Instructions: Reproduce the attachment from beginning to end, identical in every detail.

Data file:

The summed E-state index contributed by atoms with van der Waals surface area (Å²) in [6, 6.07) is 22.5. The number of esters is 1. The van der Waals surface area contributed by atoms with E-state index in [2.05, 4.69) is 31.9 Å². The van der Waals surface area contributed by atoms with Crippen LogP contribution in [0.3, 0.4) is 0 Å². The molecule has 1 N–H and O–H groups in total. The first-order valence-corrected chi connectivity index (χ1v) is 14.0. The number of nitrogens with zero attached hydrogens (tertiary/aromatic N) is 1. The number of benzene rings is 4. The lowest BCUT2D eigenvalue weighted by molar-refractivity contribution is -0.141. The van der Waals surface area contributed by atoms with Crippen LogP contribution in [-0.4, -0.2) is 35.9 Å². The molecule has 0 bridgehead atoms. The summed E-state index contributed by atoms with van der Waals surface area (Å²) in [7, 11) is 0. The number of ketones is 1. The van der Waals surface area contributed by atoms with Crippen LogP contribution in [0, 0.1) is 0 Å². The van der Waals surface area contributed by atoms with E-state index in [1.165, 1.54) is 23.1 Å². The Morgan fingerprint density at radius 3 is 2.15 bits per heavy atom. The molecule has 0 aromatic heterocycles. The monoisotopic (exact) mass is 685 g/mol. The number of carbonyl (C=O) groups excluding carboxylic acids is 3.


The summed E-state index contributed by atoms with van der Waals surface area (Å²) in [6, 6.07) is 22.5. The number of esters is 1. The van der Waals surface area contributed by atoms with E-state index in [2.05, 4.69) is 31.9 Å². The van der Waals surface area contributed by atoms with Crippen LogP contribution in [0.3, 0.4) is 0 Å². The molecule has 1 N–H and O–H groups in total. The first-order valence-corrected chi connectivity index (χ1v) is 14.0. The number of nitrogens with zero attached hydrogens (tertiary/aromatic N) is 1. The number of benzene rings is 4. The lowest BCUT2D eigenvalue weighted by molar-refractivity contribution is -0.141. The van der Waals surface area contributed by atoms with Crippen LogP contribution in [-0.4, -0.2) is 35.9 Å². The molecule has 0 bridgehead atoms. The summed E-state index contributed by atoms with van der Waals surface area (Å²) in [7, 11) is 0. The number of ketones is 1. The van der Waals surface area contributed by atoms with Crippen LogP contribution in [0, 0.1) is 0 Å². The van der Waals surface area contributed by atoms with E-state index in [1.165, 1.54) is 23.1 Å². The Morgan fingerprint density at radius 3 is 2.15 bits per heavy atom. The molecule has 0 aromatic heterocycles. The monoisotopic (exact) mass is 685 g/mol. The number of carbonyl (C=O) groups excluding carboxylic acids is 3.